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Mohsin Hamid

Författare till Den ovillige fundamentalisten

12+ verk 10,916 medlemmar 604 recensioner 12 favoritmärkta

Om författaren

Mohsin Hamid grew up in Lahore, attended Princeton University and Harvard Law School and worked for several years as a management consultant in New York. His first novel, Moth Smoke, was published in ten languages, won a Betty Trask Award, and was a finalist for the PEN/Hemingway Award. His essays visa mer and journalism have appeared in Time, the New York Times and the Guardian, among others. His latest novel is The Reluctant Fundamentalist (2007) published by Penguin. He will be featured at the Ubud Writers and Readers Festival 2015 program. He is the author of Exit West, which in 2018, won the inaugural Aspen Words Literary Prize. (Bowker Author Biography) visa färre
Foto taget av: Mohsin Hamid, Lahore, 2004. Photo Credit: Ed Kashi.

Verk av Mohsin Hamid

Associerade verk

Påstår Pereira : ett vittnesmål (1994) — Inledning, vissa utgåvor2,130 exemplar
Granta 112: Pakistan (2010) — Bidragsgivare — 168 exemplar
The Guardian Review Book of Short Stories (2011) — Författare — 50 exemplar
Hanging Fire: Contemporary Art from Pakistan (2009) — Bidragsgivare — 12 exemplar


Allmänna fakta



First, I couldn't finish the book.

The reason I couldnt finish the book is not so much for the content, but for the narrator. He is just bad. He has no inflection, no passion, is flat and isanyone rline monotone. I heard him being interviewed on the NY Times Book Review podcast and he was just as bad. Why the publisher let him read his own novel, when it is blatantly obvious he isn't capable of doing it justice, is ashame. If he insisted on doing so, the he did a great disservice to his work.

I may have to try and finish it down the road and pick up where I left off in the audio version.

Note: To anyone reading this and is considering this book, I implore you to READ it and NOT listen to it. Hopefully you will have a better experience than I did.
… (mer)
BenM2023 | 220 andra recensioner | Nov 22, 2023 |
Actual rating: 4.5/5

Well, this is a tough one. I definitely liked this book, but am struggling to find words to explain why... Exit West is an emotionally powerful book, yet it is always soft: it moves slowly and delicately through Saeed and Nadia's story, never quite developing into a full-blown drama (despite the war setting), but despite that I felt a certain heaviness of heart throughout.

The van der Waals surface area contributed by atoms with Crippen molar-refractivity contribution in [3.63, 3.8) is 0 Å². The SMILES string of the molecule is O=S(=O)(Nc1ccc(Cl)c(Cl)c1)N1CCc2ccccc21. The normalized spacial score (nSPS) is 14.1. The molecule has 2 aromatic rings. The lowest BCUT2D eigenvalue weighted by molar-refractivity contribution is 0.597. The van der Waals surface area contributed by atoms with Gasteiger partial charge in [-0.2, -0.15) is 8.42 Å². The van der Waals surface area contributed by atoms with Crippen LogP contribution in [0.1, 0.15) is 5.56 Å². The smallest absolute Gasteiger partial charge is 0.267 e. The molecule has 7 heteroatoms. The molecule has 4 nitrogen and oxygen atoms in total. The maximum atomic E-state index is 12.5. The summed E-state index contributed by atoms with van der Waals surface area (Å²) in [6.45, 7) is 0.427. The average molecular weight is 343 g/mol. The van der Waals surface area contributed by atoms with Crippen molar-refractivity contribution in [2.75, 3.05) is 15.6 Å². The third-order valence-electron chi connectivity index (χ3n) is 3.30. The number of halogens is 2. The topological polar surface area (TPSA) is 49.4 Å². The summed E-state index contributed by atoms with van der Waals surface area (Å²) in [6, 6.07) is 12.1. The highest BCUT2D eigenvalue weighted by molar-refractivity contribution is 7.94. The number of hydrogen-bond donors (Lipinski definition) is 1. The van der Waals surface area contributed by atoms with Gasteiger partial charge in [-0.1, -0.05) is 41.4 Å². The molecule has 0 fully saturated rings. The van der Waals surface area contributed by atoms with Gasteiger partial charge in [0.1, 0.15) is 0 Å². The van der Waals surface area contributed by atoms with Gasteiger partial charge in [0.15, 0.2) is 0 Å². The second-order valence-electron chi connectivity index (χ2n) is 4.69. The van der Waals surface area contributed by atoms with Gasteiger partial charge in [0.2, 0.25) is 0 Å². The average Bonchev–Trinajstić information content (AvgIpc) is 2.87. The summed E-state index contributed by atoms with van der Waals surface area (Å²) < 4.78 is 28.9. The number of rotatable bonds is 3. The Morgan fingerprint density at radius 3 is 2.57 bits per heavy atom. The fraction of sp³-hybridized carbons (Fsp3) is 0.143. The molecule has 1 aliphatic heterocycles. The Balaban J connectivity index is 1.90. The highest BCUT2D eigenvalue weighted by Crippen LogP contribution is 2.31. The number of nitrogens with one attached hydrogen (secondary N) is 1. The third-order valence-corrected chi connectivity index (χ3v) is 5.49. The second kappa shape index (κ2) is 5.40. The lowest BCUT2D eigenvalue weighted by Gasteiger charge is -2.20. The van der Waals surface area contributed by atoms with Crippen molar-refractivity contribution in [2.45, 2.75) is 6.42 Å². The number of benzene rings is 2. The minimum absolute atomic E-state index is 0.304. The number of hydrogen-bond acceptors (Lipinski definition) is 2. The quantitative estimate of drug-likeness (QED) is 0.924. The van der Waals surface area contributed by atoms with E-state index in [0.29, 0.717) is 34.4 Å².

Hamid's prose is gentle and poetic, and manages to conjure all sorts of feelings, from the most noble to their complete opposite. I had read only one of his books previously, The Reluctant Fundamentalist, and felt the same sort of vibe here. I personally love his writing style, but am fully aware that it is fairly unique and as such may not appeal to everyone. Beware if you like reasonable, logic books, as this is definitely not one of them: while I wouldn't go as far as calling Exit West magical realism, it does ask the reader to suspend their disbelief as our protagonists cross magical doors that link their war-stricken country to move to Europe.

Exit West is a highly metaphorical read which, through its quiet and lyrical prose, provides one of the best accounts of the so-called "refugee crisis" I have read so far. Following two young people in love as they do their best to continue living normally while their country crumbles around them under the weight of war, it is a heartbreaking account of the difficult choices and sacrifices that so many are forced to make - and reminds us that deciding to leave is only the beginning of the struggle. Going further than this, Hamid shows us the long-term effects of forced displacement and how it forces change both in Saeed, Nadia and the other migrants around them, and in the societies that receive them.

Incredibly relevant to today's debates, Exit West is a touching tale of love, war and disillusionment; a harrowing account of displacement, survival and growing up. This book reaches across the whole spectrum of human emotions, and that is what makes it especially hard for me to review. In short, highly recommended.

I received an e-arc of this book from the publisher via NetGalley in exchange for my honest review. This did not affect my opinion of the book in any way.
… (mer)
bookforthought | 220 andra recensioner | Nov 7, 2023 |
The narrator of this book is a Pakistani man who goes to Princeton and then gets a job at a prestigious financial firm in New York City. He has a strange unrequited relationship with a young woman who can't let go of her love for her tragically deceased boyfriend. He thrives in the US, works very hard at his job, and loves his decadent Western life. Then the 9/11 attacks happen, and he sees the backlash against Muslims, and he becomes disillusioned about the US.

I think this book might have lost some of its impact in the 20+ years since 9/11. I didn't find anything particularly shocking or revelatory. To me it is not surprising that a Muslim immigrant would have anti-American feelings, especially after how viciously the US reacted to 9/11.

"Reluctant Fundamentalist" seems like a very strange title. The narrator does not become a religious fundamentalist. He might be labeled a terrorist sympathizer, but actual religious doctrine is not mentioned at all in this book.

The pacing of the story is strange. The book has a very long build-up to 9/11, and then seems to end pretty quickly. The whole storyline with the girlfriend doesn't seem to add anything to the story.
… (mer)
Gwendydd | 247 andra recensioner | Nov 5, 2023 |
Beautiful and sad and strong
feralcreature | 220 andra recensioner | Oct 31, 2023 |


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Mona Lange Translator
Tor Edvin Dahl Translator
Monika Köpfer Translator
Rachel Willey Cover designer


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